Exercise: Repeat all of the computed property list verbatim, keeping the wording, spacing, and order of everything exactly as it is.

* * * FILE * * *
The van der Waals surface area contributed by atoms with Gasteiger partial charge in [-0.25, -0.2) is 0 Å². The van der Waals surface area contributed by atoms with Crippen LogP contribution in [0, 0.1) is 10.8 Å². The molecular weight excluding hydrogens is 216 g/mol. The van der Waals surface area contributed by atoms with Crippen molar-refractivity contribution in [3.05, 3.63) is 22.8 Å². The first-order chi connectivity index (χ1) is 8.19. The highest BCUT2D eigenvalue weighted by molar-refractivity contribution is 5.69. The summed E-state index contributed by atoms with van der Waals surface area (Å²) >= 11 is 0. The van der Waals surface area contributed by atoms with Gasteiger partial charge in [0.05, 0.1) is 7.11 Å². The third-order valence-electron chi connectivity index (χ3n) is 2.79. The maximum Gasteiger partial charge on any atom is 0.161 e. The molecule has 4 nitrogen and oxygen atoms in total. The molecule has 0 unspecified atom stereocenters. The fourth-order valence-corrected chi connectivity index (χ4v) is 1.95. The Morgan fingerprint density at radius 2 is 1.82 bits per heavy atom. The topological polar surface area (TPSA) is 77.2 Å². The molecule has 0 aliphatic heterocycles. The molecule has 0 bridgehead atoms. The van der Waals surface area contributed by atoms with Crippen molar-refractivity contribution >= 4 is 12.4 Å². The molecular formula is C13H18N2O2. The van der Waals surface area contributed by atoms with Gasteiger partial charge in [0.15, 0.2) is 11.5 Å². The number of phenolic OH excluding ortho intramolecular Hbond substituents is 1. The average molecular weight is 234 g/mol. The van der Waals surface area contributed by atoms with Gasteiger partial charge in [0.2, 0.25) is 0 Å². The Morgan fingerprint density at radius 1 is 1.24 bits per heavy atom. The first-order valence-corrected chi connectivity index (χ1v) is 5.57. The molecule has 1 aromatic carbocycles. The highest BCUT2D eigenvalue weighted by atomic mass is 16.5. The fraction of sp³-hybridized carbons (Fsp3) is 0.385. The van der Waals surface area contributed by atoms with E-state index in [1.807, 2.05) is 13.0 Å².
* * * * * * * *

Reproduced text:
The van der Waals surface area contributed by atoms with Gasteiger partial charge in [-0.25, -0.2) is 0 Å². The van der Waals surface area contributed by atoms with Crippen LogP contribution in [0, 0.1) is 10.8 Å². The molecular weight excluding hydrogens is 216 g/mol. The van der Waals surface area contributed by atoms with Crippen molar-refractivity contribution in [3.05, 3.63) is 22.8 Å². The first-order chi connectivity index (χ1) is 8.19. The highest BCUT2D eigenvalue weighted by molar-refractivity contribution is 5.69. The summed E-state index contributed by atoms with van der Waals surface area (Å²) >= 11 is 0. The van der Waals surface area contributed by atoms with Gasteiger partial charge in [0.05, 0.1) is 7.11 Å². The third-order valence-electron chi connectivity index (χ3n) is 2.79. The maximum Gasteiger partial charge on any atom is 0.161 e. The molecule has 4 nitrogen and oxygen atoms in total. The molecule has 0 unspecified atom stereocenters. The fourth-order valence-corrected chi connectivity index (χ4v) is 1.95. The Morgan fingerprint density at radius 2 is 1.82 bits per heavy atom. The topological polar surface area (TPSA) is 77.2 Å². The molecule has 0 aliphatic heterocycles. The molecule has 0 bridgehead atoms. The van der Waals surface area contributed by atoms with Crippen molar-refractivity contribution >= 4 is 12.4 Å². The molecular formula is C13H18N2O2. The van der Waals surface area contributed by atoms with Gasteiger partial charge in [0.15, 0.2) is 11.5 Å². The number of phenolic OH excluding ortho intramolecular Hbond substituents is 1. The average molecular weight is 234 g/mol. The van der Waals surface area contributed by atoms with Gasteiger partial charge in [0.2, 0.25) is 0 Å². The Morgan fingerprint density at radius 1 is 1.24 bits per heavy atom. The first-order valence-corrected chi connectivity index (χ1v) is 5.57. The molecule has 1 aromatic carbocycles. The highest BCUT2D eigenvalue weighted by atomic mass is 16.5. The fraction of sp³-hybridized carbons (Fsp3) is 0.385. The van der Waals surface area contributed by atoms with E-state index in [1.807, 2.05) is 13.0 Å².